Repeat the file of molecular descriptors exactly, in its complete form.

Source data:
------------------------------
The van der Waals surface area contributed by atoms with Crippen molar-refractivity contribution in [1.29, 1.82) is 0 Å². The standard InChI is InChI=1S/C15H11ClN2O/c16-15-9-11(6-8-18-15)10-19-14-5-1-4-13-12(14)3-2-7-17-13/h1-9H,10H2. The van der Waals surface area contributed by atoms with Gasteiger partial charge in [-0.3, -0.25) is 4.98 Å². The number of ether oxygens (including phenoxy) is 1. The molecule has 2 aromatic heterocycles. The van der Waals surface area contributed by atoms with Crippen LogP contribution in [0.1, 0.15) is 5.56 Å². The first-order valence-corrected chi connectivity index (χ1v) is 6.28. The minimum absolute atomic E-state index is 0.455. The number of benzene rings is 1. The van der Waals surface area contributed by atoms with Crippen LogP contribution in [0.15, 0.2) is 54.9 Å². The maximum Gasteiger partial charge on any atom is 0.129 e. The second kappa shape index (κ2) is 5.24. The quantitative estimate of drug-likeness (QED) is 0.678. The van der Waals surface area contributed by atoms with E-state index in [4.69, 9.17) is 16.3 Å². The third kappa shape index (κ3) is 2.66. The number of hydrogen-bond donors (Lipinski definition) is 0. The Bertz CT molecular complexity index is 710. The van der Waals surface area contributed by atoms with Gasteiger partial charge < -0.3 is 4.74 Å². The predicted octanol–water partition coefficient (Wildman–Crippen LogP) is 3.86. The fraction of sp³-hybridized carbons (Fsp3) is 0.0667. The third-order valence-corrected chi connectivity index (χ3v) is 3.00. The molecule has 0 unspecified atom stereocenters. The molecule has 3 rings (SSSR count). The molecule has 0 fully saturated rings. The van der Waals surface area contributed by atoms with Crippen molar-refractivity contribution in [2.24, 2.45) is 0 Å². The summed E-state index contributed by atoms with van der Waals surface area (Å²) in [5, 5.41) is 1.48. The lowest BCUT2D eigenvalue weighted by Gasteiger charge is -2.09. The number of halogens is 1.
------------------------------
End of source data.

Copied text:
The van der Waals surface area contributed by atoms with Crippen molar-refractivity contribution in [1.29, 1.82) is 0 Å². The standard InChI is InChI=1S/C15H11ClN2O/c16-15-9-11(6-8-18-15)10-19-14-5-1-4-13-12(14)3-2-7-17-13/h1-9H,10H2. The van der Waals surface area contributed by atoms with Gasteiger partial charge in [-0.3, -0.25) is 4.98 Å². The number of ether oxygens (including phenoxy) is 1. The molecule has 2 aromatic heterocycles. The van der Waals surface area contributed by atoms with Crippen LogP contribution in [0.1, 0.15) is 5.56 Å². The first-order valence-corrected chi connectivity index (χ1v) is 6.28. The minimum absolute atomic E-state index is 0.455. The number of benzene rings is 1. The van der Waals surface area contributed by atoms with Crippen LogP contribution in [0.15, 0.2) is 54.9 Å². The maximum Gasteiger partial charge on any atom is 0.129 e. The second kappa shape index (κ2) is 5.24. The quantitative estimate of drug-likeness (QED) is 0.678. The van der Waals surface area contributed by atoms with E-state index in [4.69, 9.17) is 16.3 Å². The third kappa shape index (κ3) is 2.66. The number of hydrogen-bond donors (Lipinski definition) is 0. The Bertz CT molecular complexity index is 710. The van der Waals surface area contributed by atoms with Gasteiger partial charge < -0.3 is 4.74 Å². The predicted octanol–water partition coefficient (Wildman–Crippen LogP) is 3.86. The fraction of sp³-hybridized carbons (Fsp3) is 0.0667. The third-order valence-corrected chi connectivity index (χ3v) is 3.00. The molecule has 0 unspecified atom stereocenters. The molecule has 3 rings (SSSR count). The molecule has 0 fully saturated rings. The van der Waals surface area contributed by atoms with Crippen molar-refractivity contribution in [2.24, 2.45) is 0 Å². The summed E-state index contributed by atoms with van der Waals surface area (Å²) in [5, 5.41) is 1.48. The lowest BCUT2D eigenvalue weighted by Gasteiger charge is -2.09. The number of halogens is 1.